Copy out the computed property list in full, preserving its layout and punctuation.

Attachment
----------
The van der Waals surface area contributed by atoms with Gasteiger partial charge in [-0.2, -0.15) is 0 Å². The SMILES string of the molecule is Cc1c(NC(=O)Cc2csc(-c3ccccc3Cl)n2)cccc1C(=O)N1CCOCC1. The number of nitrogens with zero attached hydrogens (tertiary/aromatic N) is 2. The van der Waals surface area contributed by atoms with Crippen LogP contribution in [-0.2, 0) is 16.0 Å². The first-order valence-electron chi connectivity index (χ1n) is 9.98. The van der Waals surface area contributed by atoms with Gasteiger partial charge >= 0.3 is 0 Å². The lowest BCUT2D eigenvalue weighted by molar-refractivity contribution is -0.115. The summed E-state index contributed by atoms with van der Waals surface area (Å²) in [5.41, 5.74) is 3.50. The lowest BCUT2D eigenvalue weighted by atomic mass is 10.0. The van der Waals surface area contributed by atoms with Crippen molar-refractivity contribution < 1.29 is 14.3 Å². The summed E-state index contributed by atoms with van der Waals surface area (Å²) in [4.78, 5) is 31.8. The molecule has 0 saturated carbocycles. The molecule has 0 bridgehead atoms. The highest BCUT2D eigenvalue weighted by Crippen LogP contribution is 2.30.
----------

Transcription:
The van der Waals surface area contributed by atoms with Gasteiger partial charge in [-0.2, -0.15) is 0 Å². The SMILES string of the molecule is Cc1c(NC(=O)Cc2csc(-c3ccccc3Cl)n2)cccc1C(=O)N1CCOCC1. The number of nitrogens with zero attached hydrogens (tertiary/aromatic N) is 2. The van der Waals surface area contributed by atoms with Crippen LogP contribution in [-0.2, 0) is 16.0 Å². The first-order valence-electron chi connectivity index (χ1n) is 9.98. The van der Waals surface area contributed by atoms with Gasteiger partial charge >= 0.3 is 0 Å². The lowest BCUT2D eigenvalue weighted by molar-refractivity contribution is -0.115. The summed E-state index contributed by atoms with van der Waals surface area (Å²) in [5.41, 5.74) is 3.50. The lowest BCUT2D eigenvalue weighted by atomic mass is 10.0. The van der Waals surface area contributed by atoms with Crippen molar-refractivity contribution < 1.29 is 14.3 Å². The summed E-state index contributed by atoms with van der Waals surface area (Å²) in [4.78, 5) is 31.8. The molecule has 0 saturated carbocycles. The molecule has 0 bridgehead atoms. The highest BCUT2D eigenvalue weighted by Crippen LogP contribution is 2.30.